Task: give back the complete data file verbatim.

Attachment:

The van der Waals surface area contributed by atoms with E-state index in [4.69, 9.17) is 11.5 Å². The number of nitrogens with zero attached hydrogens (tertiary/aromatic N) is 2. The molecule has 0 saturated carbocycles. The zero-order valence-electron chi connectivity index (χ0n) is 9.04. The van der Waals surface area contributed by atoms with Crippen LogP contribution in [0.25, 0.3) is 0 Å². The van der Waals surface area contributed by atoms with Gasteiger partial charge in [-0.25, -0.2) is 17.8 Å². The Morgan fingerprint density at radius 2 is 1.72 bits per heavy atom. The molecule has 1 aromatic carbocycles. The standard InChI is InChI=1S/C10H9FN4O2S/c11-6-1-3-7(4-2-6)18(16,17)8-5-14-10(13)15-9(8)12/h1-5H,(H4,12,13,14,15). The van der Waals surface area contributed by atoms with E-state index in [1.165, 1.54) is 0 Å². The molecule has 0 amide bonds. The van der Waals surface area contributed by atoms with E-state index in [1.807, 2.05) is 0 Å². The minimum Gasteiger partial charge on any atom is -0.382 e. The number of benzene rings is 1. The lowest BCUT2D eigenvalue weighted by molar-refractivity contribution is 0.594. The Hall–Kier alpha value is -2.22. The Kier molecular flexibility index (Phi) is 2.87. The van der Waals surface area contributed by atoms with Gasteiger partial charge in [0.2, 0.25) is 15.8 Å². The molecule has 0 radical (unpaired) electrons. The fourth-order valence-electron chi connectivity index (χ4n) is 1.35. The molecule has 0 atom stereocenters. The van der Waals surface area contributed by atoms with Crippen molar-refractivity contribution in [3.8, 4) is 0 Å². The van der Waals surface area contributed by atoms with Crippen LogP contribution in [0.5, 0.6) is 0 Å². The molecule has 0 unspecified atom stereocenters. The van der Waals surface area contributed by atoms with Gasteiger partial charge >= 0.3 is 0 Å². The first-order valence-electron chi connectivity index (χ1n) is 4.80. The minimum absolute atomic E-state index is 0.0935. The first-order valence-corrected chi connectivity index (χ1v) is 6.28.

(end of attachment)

The van der Waals surface area contributed by atoms with E-state index in [4.69, 9.17) is 11.5 Å². The number of nitrogens with zero attached hydrogens (tertiary/aromatic N) is 2. The molecule has 0 saturated carbocycles. The zero-order valence-electron chi connectivity index (χ0n) is 9.04. The van der Waals surface area contributed by atoms with Crippen LogP contribution in [0.25, 0.3) is 0 Å². The van der Waals surface area contributed by atoms with Gasteiger partial charge in [-0.25, -0.2) is 17.8 Å². The Morgan fingerprint density at radius 2 is 1.72 bits per heavy atom. The molecule has 1 aromatic carbocycles. The standard InChI is InChI=1S/C10H9FN4O2S/c11-6-1-3-7(4-2-6)18(16,17)8-5-14-10(13)15-9(8)12/h1-5H,(H4,12,13,14,15). The van der Waals surface area contributed by atoms with E-state index in [1.165, 1.54) is 0 Å². The molecule has 0 amide bonds. The van der Waals surface area contributed by atoms with E-state index in [1.807, 2.05) is 0 Å². The minimum Gasteiger partial charge on any atom is -0.382 e. The number of benzene rings is 1. The lowest BCUT2D eigenvalue weighted by molar-refractivity contribution is 0.594. The Hall–Kier alpha value is -2.22. The Kier molecular flexibility index (Phi) is 2.87. The van der Waals surface area contributed by atoms with Gasteiger partial charge in [0.2, 0.25) is 15.8 Å². The molecule has 0 radical (unpaired) electrons. The fourth-order valence-electron chi connectivity index (χ4n) is 1.35. The molecule has 0 atom stereocenters. The van der Waals surface area contributed by atoms with Crippen molar-refractivity contribution in [3.8, 4) is 0 Å². The van der Waals surface area contributed by atoms with Crippen LogP contribution in [0.5, 0.6) is 0 Å². The molecule has 0 unspecified atom stereocenters. The van der Waals surface area contributed by atoms with Gasteiger partial charge >= 0.3 is 0 Å². The first-order valence-electron chi connectivity index (χ1n) is 4.80. The minimum absolute atomic E-state index is 0.0935. The first-order valence-corrected chi connectivity index (χ1v) is 6.28.